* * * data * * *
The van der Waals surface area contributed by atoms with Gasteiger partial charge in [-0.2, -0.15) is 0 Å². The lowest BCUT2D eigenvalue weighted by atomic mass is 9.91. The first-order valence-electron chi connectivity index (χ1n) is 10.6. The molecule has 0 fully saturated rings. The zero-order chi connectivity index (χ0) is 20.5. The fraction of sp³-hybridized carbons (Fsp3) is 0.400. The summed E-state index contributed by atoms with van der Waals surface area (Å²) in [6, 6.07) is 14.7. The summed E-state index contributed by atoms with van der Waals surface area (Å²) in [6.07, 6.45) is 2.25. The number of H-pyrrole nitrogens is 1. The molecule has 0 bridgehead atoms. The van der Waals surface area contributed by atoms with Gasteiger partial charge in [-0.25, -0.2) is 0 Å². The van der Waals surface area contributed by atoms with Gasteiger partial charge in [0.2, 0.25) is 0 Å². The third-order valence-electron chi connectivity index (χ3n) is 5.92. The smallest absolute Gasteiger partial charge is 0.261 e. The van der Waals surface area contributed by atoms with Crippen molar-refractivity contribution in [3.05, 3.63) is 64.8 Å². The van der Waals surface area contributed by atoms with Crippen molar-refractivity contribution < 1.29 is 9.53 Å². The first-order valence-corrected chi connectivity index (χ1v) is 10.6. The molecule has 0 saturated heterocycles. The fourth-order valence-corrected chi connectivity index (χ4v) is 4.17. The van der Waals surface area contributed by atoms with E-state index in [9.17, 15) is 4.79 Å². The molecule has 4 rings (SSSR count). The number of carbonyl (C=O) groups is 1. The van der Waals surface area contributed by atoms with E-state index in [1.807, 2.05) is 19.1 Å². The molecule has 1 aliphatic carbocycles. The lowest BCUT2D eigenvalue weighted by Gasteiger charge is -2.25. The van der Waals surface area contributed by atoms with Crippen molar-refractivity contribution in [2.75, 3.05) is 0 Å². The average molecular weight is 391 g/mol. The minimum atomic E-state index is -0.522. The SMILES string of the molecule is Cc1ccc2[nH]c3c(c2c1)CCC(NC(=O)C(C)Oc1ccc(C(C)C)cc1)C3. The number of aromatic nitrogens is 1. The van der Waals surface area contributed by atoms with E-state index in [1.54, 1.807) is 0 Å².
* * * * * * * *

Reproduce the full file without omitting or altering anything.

The van der Waals surface area contributed by atoms with Gasteiger partial charge in [-0.2, -0.15) is 0 Å². The lowest BCUT2D eigenvalue weighted by atomic mass is 9.91. The first-order valence-electron chi connectivity index (χ1n) is 10.6. The molecule has 0 fully saturated rings. The zero-order chi connectivity index (χ0) is 20.5. The fraction of sp³-hybridized carbons (Fsp3) is 0.400. The summed E-state index contributed by atoms with van der Waals surface area (Å²) in [6, 6.07) is 14.7. The summed E-state index contributed by atoms with van der Waals surface area (Å²) in [6.07, 6.45) is 2.25. The number of H-pyrrole nitrogens is 1. The molecule has 0 bridgehead atoms. The van der Waals surface area contributed by atoms with Gasteiger partial charge in [-0.25, -0.2) is 0 Å². The van der Waals surface area contributed by atoms with Gasteiger partial charge in [0.2, 0.25) is 0 Å². The third-order valence-electron chi connectivity index (χ3n) is 5.92. The smallest absolute Gasteiger partial charge is 0.261 e. The van der Waals surface area contributed by atoms with Crippen molar-refractivity contribution in [3.05, 3.63) is 64.8 Å². The van der Waals surface area contributed by atoms with Crippen molar-refractivity contribution < 1.29 is 9.53 Å². The first-order valence-corrected chi connectivity index (χ1v) is 10.6. The molecule has 0 saturated heterocycles. The fourth-order valence-corrected chi connectivity index (χ4v) is 4.17. The van der Waals surface area contributed by atoms with E-state index in [9.17, 15) is 4.79 Å². The molecule has 4 rings (SSSR count). The number of carbonyl (C=O) groups is 1. The van der Waals surface area contributed by atoms with E-state index in [1.807, 2.05) is 19.1 Å². The molecule has 1 aliphatic carbocycles. The lowest BCUT2D eigenvalue weighted by Gasteiger charge is -2.25. The van der Waals surface area contributed by atoms with Crippen molar-refractivity contribution in [2.75, 3.05) is 0 Å². The average molecular weight is 391 g/mol. The minimum atomic E-state index is -0.522. The SMILES string of the molecule is Cc1ccc2[nH]c3c(c2c1)CCC(NC(=O)C(C)Oc1ccc(C(C)C)cc1)C3. The number of aromatic nitrogens is 1. The van der Waals surface area contributed by atoms with E-state index in [1.54, 1.807) is 0 Å².